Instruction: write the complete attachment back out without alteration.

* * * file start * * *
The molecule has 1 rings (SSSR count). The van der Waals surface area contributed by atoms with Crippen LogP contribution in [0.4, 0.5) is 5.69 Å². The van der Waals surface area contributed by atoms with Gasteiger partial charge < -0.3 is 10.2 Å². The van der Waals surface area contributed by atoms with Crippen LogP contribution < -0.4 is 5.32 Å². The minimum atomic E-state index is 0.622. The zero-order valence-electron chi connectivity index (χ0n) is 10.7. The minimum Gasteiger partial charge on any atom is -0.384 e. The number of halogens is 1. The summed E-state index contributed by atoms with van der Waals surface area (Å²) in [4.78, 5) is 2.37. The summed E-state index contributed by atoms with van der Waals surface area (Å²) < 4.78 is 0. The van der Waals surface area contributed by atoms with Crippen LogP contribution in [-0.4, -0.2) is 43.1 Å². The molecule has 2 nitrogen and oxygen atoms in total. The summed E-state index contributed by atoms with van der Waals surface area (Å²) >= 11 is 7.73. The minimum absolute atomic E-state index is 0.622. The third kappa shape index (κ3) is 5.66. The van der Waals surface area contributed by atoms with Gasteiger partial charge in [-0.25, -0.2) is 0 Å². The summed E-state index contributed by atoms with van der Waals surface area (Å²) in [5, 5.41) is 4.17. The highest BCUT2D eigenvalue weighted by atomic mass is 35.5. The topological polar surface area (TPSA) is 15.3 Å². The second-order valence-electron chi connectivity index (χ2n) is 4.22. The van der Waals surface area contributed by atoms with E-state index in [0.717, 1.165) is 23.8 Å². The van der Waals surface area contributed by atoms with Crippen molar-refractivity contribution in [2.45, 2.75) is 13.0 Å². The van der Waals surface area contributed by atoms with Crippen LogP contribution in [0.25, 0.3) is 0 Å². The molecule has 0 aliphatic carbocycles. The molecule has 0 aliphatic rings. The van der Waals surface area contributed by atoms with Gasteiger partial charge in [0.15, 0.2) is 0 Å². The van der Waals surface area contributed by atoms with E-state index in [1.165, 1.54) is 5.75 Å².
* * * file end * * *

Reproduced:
The molecule has 1 rings (SSSR count). The van der Waals surface area contributed by atoms with Crippen LogP contribution in [0.4, 0.5) is 5.69 Å². The van der Waals surface area contributed by atoms with Gasteiger partial charge < -0.3 is 10.2 Å². The van der Waals surface area contributed by atoms with Crippen LogP contribution < -0.4 is 5.32 Å². The minimum atomic E-state index is 0.622. The zero-order valence-electron chi connectivity index (χ0n) is 10.7. The minimum Gasteiger partial charge on any atom is -0.384 e. The number of halogens is 1. The summed E-state index contributed by atoms with van der Waals surface area (Å²) in [4.78, 5) is 2.37. The summed E-state index contributed by atoms with van der Waals surface area (Å²) < 4.78 is 0. The van der Waals surface area contributed by atoms with Crippen LogP contribution in [-0.4, -0.2) is 43.1 Å². The molecule has 2 nitrogen and oxygen atoms in total. The summed E-state index contributed by atoms with van der Waals surface area (Å²) >= 11 is 7.73. The minimum absolute atomic E-state index is 0.622. The third kappa shape index (κ3) is 5.66. The van der Waals surface area contributed by atoms with Gasteiger partial charge in [-0.25, -0.2) is 0 Å². The summed E-state index contributed by atoms with van der Waals surface area (Å²) in [5, 5.41) is 4.17. The highest BCUT2D eigenvalue weighted by atomic mass is 35.5. The topological polar surface area (TPSA) is 15.3 Å². The second-order valence-electron chi connectivity index (χ2n) is 4.22. The van der Waals surface area contributed by atoms with E-state index in [0.717, 1.165) is 23.8 Å². The van der Waals surface area contributed by atoms with Crippen molar-refractivity contribution in [2.45, 2.75) is 13.0 Å². The van der Waals surface area contributed by atoms with Crippen LogP contribution in [0.25, 0.3) is 0 Å². The molecule has 0 aliphatic carbocycles. The molecule has 0 aliphatic rings. The van der Waals surface area contributed by atoms with Gasteiger partial charge in [0.15, 0.2) is 0 Å². The van der Waals surface area contributed by atoms with E-state index in [1.165, 1.54) is 5.75 Å².